A family legacy has brought her back to Chicago where a reporter is writing a book about the kidnapping. The cops who worked the case are cooperating with him. Her options are limited: Hope the reporter doesn’t find the full truth, or break her silence about what happened. And her silence is what has protected her family for years.

Bryce Bishop doesn’t know her past, he only knows she has coins to sell from her grandfather’s estate–and that the FBI director for the Chicago office made the introduction. The more he gets to know Charlotte, the more interested he becomes, an interest encouraged by those closest to her. But nothing else is working in his favor–she’s decided she is single for life, she struggles with her faith, and she’s willing to forego a huge inheritance to keep her privacy. She’s not giving him much of an opening to work with.

Charlotte wants to trust him. She needs to tell him what happened. Because a crime cops thought was solved, has only opened another chapter…

Comments 5

  1. I guess I’ll give Unspoken a go too, Bren. Wasn’t at all impressed with her last one, but this does sound intriguing. Interesting how she picks her protagonists as avowed single women. Probably will pass on Todd’s second because I didn’t particularly enjoy the first one, and the best story I’ve read about Hanford is Jeanette Windle’s Firestorm.

    1. Hmmm – I might have to check into Firestorm. I’ve read a few of Windle’s books–she’s a very detailed writer, almost too detailed so I start skimming.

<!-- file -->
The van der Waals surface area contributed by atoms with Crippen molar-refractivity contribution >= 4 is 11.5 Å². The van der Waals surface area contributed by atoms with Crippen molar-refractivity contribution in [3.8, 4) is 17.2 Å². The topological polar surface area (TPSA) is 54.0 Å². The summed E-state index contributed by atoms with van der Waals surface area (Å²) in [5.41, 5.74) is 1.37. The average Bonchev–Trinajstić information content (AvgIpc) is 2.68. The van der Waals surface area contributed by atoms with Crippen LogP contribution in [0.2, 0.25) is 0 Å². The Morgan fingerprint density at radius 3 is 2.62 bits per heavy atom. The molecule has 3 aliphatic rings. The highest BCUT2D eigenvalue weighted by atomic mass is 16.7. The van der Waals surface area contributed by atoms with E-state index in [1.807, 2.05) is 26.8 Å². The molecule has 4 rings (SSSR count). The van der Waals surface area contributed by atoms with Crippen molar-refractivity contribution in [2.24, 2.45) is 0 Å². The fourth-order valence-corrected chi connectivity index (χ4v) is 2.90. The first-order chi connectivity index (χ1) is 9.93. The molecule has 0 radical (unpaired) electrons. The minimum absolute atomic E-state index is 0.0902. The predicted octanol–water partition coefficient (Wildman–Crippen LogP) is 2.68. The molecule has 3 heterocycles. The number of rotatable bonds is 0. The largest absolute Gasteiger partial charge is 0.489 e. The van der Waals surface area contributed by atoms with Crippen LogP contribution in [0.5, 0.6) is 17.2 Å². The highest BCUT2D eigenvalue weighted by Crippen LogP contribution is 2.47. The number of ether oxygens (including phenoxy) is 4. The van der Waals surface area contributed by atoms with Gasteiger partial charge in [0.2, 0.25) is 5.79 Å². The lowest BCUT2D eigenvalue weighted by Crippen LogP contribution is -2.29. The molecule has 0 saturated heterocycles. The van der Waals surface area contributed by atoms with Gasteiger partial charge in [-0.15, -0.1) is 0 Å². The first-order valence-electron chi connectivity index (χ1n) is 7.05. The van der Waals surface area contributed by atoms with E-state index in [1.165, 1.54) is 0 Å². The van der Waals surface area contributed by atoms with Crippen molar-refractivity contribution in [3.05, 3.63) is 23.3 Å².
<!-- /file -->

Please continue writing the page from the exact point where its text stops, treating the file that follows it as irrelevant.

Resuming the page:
Not surprised you picked up on the avowed single woman angle, as did I. I’m hoping that’s the only similarity between Charlotte Graham and Ann (from Full Disclosure).

      1. I loved her first three novels, and, yeah, the first two were huge – just like I wanted them at the time. You’d have to read Crossfire first to get the full benefit of Firestorm. Honestly, they’re authentic because she was raised by missionary parents in Columbia and knows other parts of South America well. She was a bit ahead of her time with the terrorist angle, and her heroine started out totally naive and ditzy but turned into a genuine “hero”. They’re amazing stories, and I loved them. Her first three novels were my favorites of hers. Since they’ve “shortened” and moved to the Middle East, I admit I haven’t been as intrigued so haven’t kept up with her latest efforts.

  2. Oh, I’ll definitely give Dee Henderson’s book a go. I wasn’t overly impressed with the first of this series, but I love her writing. Have you read her novella, “Jennifer?” I haven’t gotten to it yet, but it’s definitely on my list!

  3. I haven’t read Jennifer yet–don’t know what’s taking me so long, it’s the only Dee Henderson I haven’t read. I just skooted over to our library site & reserved it.

    As for Dee’s new series, I’ll definitely give it another chance or two, even though I’ve been disappointed in her last two releases. I liked her novel, Before I Wake, until the end. It didn’t have an ending–nothing was tied up in the end. Not the mystery. Not the romance. Nothing. And there was never a follow-up novel.

    Still, she proved herself with the O’Malley series, so I know she can write winners.